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Medically reviewed by Last updated on Jan 5, 2023.


What you need to know about a ureteroscopy:

A ureteroscopy is a procedure to examine in the inside of your urinary tract. The urinary tract your urethra, bladder, ureters, and kidneys. A ureteroscope is a small, thin tube with a light and camera on the end. Ureteroscopy can help identify problems in your urinary tract, such as kidney stones.

Female Urinary System

How to prepare for a ureteroscopy:

Your healthcare provider will talk to you about how to prepare for your procedure. He or she may tell you not to eat or drink anything after midnight on the day of your surgery. He or she will tell you what medicines to take or not take on the day of your surgery. Arrange for someone to take you home and stay with you. You may need blood and urine tests before your procedure.

What will happen during a ureteroscopy:

You may be given general anesthesia to keep you asleep and free from pain during surgery. You may instead be given regional anesthesia to numb the area. With regional anesthesia, you may still feel pressure or pushing, but you should not feel any pain. Your healthcare provider will place the ureteroscope into your urethra. He or she will pass it through your bladder and into your ureters and kidneys. Your healthcare provider may place tools through the scope that will help him or her remove tissue or stones. The tools may also help him or her place stents or sheaths to help keep your ureters open.

What will happen after a ureteroscopy:

You will be taken to a room to rest until you are fully awake. Healthcare providers will monitor you closely for any problems. When your healthcare provider sees that you are okay, you will be able to go home.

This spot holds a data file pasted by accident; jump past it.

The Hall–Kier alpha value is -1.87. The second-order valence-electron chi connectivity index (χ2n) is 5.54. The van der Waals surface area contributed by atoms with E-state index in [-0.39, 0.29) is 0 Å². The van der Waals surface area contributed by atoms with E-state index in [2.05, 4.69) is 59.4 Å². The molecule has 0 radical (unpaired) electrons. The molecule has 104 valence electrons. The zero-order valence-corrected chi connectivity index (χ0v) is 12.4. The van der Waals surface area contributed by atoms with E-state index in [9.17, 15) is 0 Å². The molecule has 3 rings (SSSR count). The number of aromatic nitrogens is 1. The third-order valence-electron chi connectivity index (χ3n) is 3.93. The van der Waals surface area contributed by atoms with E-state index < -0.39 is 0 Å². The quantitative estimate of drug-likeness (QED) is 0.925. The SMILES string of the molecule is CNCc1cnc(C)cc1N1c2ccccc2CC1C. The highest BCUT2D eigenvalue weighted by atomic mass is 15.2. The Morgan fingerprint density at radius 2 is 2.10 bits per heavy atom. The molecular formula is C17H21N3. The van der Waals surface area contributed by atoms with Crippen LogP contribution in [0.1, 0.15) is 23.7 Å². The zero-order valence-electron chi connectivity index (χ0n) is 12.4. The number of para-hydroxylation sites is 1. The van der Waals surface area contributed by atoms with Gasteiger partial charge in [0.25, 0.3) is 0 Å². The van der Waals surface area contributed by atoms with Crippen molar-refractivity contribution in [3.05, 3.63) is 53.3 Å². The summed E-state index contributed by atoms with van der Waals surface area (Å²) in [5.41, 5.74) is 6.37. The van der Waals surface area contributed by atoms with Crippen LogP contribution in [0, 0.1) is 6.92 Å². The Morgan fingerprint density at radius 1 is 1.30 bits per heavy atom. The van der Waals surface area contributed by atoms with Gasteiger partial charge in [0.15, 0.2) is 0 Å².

Risks of a ureteroscopy:

You may bleed more than expected or get an infection. One of your ureters may be injured. You may have a blockage in one of your ureters. You may need another procedure or surgery.

Call your doctor if:

  • You have a fever.
  • You cannot urinate.
  • You have blood in your urine.
  • You are vomiting.
  • You have pain in your abdomen or side.
  • You have questions or concerns about your condition or care.


You may need any of the following:

  • NSAIDs , such as ibuprofen, help decrease swelling, pain, and fever. NSAIDs can cause stomach bleeding or kidney problems in certain people. If you take blood thinner medicine, always ask your healthcare provider if NSAIDs are safe for you. Always read the medicine label and follow directions.
  • Antibiotics may be given to prevent an infection.
  • Take your medicine as directed. Contact your healthcare provider if you think your medicine is not helping or if you have side effects. Tell your provider if you are allergic to any medicine. Keep a list of the medicines, vitamins, and herbs you take. Include the amounts, and when and why you take them. Bring the list or the pill bottles to follow-up visits. Carry your medicine list with you in case of an emergency.

Drink liquids as directed:

Liquids can help prevent kidney stones and urinary tract infections. Drink water and limit the amount of caffeine you drink. Caffeine may be found in coffee, tea, soda, sports drinks, and foods. Ask your healthcare provider how much liquid to drink each day and which liquids are best for you.

Follow up with your healthcare provider as directed:

Write down your questions so you remember to ask them during your visits.

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The above information is an educational aid only. It is not intended as medical advice for individual conditions or treatments. Talk to your doctor, nurse or pharmacist before following any medical regimen to see if it is safe and effective for you.

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Always consult your healthcare provider to ensure the information displayed on this page applies to your personal circumstances.